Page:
'Punch' editor faces Shayler article fine

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The Independent Online

The editor of Punch magazine has avoided a prison sentence after being found guilty of contempt of court for publishing an article by the former MI5 officer David Shayler in breach of a gagging injunction. Instead, James Steen could face a fine, depending on a later hearing.

The editor of Punch magazine has avoided a prison sentence after being found guilty of contempt of court for publishing an article by the former MI5 officer David Shayler in breach of a gagging injunction. Instead, James Steen could face a fine, depending on a later hearing.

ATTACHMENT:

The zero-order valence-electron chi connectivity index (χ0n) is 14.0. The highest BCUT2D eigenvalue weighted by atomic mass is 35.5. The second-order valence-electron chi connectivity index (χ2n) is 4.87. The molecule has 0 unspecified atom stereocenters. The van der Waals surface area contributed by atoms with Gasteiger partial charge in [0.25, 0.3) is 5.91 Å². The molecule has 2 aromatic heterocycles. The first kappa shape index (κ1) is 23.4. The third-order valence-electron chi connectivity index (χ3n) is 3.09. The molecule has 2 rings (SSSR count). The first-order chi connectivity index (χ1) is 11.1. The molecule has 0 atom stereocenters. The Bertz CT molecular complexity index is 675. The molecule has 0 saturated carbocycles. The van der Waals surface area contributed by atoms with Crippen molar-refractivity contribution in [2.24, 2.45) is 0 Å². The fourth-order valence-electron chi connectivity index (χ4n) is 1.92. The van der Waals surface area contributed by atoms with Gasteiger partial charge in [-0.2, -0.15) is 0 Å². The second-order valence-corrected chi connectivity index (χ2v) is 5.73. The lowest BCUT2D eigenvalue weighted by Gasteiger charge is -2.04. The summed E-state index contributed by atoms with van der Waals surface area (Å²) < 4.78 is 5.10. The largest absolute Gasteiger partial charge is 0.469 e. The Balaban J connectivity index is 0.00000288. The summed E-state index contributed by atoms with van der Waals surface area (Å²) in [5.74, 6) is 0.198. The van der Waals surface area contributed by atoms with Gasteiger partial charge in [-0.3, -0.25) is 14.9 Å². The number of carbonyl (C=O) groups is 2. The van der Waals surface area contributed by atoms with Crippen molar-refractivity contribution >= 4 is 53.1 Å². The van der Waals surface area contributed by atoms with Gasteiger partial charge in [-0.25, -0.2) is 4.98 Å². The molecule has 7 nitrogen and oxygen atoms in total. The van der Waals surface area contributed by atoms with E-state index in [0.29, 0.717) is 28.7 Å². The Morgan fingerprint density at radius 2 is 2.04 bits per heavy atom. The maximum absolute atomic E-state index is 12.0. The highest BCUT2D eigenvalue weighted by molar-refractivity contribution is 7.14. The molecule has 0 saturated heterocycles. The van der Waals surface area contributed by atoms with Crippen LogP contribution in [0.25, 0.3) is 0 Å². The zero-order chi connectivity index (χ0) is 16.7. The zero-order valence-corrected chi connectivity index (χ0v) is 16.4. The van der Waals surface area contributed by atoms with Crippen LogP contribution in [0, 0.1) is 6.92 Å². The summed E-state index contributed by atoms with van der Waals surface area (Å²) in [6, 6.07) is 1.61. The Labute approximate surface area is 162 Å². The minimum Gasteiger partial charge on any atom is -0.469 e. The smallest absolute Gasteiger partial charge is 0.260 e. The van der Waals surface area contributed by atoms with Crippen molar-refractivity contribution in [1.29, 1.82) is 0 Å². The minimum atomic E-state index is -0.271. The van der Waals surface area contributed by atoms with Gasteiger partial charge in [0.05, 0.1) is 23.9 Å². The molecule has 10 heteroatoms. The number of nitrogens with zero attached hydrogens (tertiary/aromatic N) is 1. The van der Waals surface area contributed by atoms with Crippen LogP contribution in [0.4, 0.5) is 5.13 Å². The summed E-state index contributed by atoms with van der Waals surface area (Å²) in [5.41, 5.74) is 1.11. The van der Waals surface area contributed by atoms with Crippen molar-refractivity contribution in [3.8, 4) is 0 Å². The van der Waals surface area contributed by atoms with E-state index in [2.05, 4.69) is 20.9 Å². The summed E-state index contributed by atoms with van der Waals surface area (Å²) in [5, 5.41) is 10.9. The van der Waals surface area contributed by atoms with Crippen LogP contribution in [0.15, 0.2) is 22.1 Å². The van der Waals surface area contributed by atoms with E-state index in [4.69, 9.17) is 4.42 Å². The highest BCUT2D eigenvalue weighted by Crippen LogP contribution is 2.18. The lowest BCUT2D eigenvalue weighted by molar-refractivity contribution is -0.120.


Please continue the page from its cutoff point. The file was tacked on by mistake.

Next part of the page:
The High Court case, brought by the Attorney General, follows an article this year headlined "MI5 could have stopped the bomb going off" about the performance of the security service before the 1993 bombing in Bishopsgate, in the City of London.

Government lawyers warned Mr Steen that the article would break a 1997 injunction granted against Mr Shayler and a newspaper, banning publication of material obtained by him as a member of the security service. Mr Justice Silber said the case was concerned with the right of a public authority to protect its interests in information of which it claimed ownership.

Mr Steen and the publishers were granted leave to appeal.